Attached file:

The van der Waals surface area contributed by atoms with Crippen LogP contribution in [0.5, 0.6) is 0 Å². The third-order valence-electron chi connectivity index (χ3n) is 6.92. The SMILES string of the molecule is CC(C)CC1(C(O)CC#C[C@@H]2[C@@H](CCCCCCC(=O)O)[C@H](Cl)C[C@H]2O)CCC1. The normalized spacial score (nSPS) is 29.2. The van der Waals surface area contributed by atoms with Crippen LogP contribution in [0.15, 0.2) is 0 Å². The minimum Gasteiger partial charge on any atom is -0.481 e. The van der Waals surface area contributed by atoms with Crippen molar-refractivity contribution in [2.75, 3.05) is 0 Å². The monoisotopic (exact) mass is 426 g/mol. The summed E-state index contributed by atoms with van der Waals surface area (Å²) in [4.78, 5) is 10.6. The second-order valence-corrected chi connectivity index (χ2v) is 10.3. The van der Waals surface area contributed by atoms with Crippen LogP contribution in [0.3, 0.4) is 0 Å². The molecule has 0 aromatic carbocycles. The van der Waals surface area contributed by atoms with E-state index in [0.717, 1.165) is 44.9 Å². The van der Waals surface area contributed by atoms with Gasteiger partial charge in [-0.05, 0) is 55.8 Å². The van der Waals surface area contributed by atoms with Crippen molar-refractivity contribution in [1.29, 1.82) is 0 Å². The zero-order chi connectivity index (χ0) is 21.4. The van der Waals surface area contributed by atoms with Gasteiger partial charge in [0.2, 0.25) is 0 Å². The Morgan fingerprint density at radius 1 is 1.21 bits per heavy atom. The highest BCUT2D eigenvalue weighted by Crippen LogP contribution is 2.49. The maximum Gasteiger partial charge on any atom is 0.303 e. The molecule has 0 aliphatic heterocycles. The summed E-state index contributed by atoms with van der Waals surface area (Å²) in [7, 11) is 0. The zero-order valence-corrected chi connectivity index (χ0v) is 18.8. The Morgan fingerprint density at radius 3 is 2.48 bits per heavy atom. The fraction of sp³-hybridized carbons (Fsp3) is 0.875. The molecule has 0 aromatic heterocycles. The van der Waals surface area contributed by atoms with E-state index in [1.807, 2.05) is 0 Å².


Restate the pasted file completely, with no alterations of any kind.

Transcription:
The van der Waals surface area contributed by atoms with Crippen LogP contribution in [0.5, 0.6) is 0 Å². The third-order valence-electron chi connectivity index (χ3n) is 6.92. The SMILES string of the molecule is CC(C)CC1(C(O)CC#C[C@@H]2[C@@H](CCCCCCC(=O)O)[C@H](Cl)C[C@H]2O)CCC1. The normalized spacial score (nSPS) is 29.2. The van der Waals surface area contributed by atoms with Crippen LogP contribution in [0.15, 0.2) is 0 Å². The minimum Gasteiger partial charge on any atom is -0.481 e. The van der Waals surface area contributed by atoms with Crippen molar-refractivity contribution in [2.75, 3.05) is 0 Å². The monoisotopic (exact) mass is 426 g/mol. The summed E-state index contributed by atoms with van der Waals surface area (Å²) in [4.78, 5) is 10.6. The second-order valence-corrected chi connectivity index (χ2v) is 10.3. The van der Waals surface area contributed by atoms with Crippen LogP contribution in [0.3, 0.4) is 0 Å². The molecule has 0 aromatic carbocycles. The van der Waals surface area contributed by atoms with E-state index in [0.717, 1.165) is 44.9 Å². The van der Waals surface area contributed by atoms with Gasteiger partial charge in [-0.05, 0) is 55.8 Å². The van der Waals surface area contributed by atoms with Crippen molar-refractivity contribution in [1.29, 1.82) is 0 Å². The zero-order chi connectivity index (χ0) is 21.4. The van der Waals surface area contributed by atoms with Gasteiger partial charge in [0.2, 0.25) is 0 Å². The Morgan fingerprint density at radius 1 is 1.21 bits per heavy atom. The highest BCUT2D eigenvalue weighted by Crippen LogP contribution is 2.49. The maximum Gasteiger partial charge on any atom is 0.303 e. The molecule has 0 aliphatic heterocycles. The summed E-state index contributed by atoms with van der Waals surface area (Å²) in [7, 11) is 0. The zero-order valence-corrected chi connectivity index (χ0v) is 18.8. The Morgan fingerprint density at radius 3 is 2.48 bits per heavy atom. The fraction of sp³-hybridized carbons (Fsp3) is 0.875. The molecule has 0 aromatic heterocycles. The van der Waals surface area contributed by atoms with E-state index in [1.807, 2.05) is 0 Å².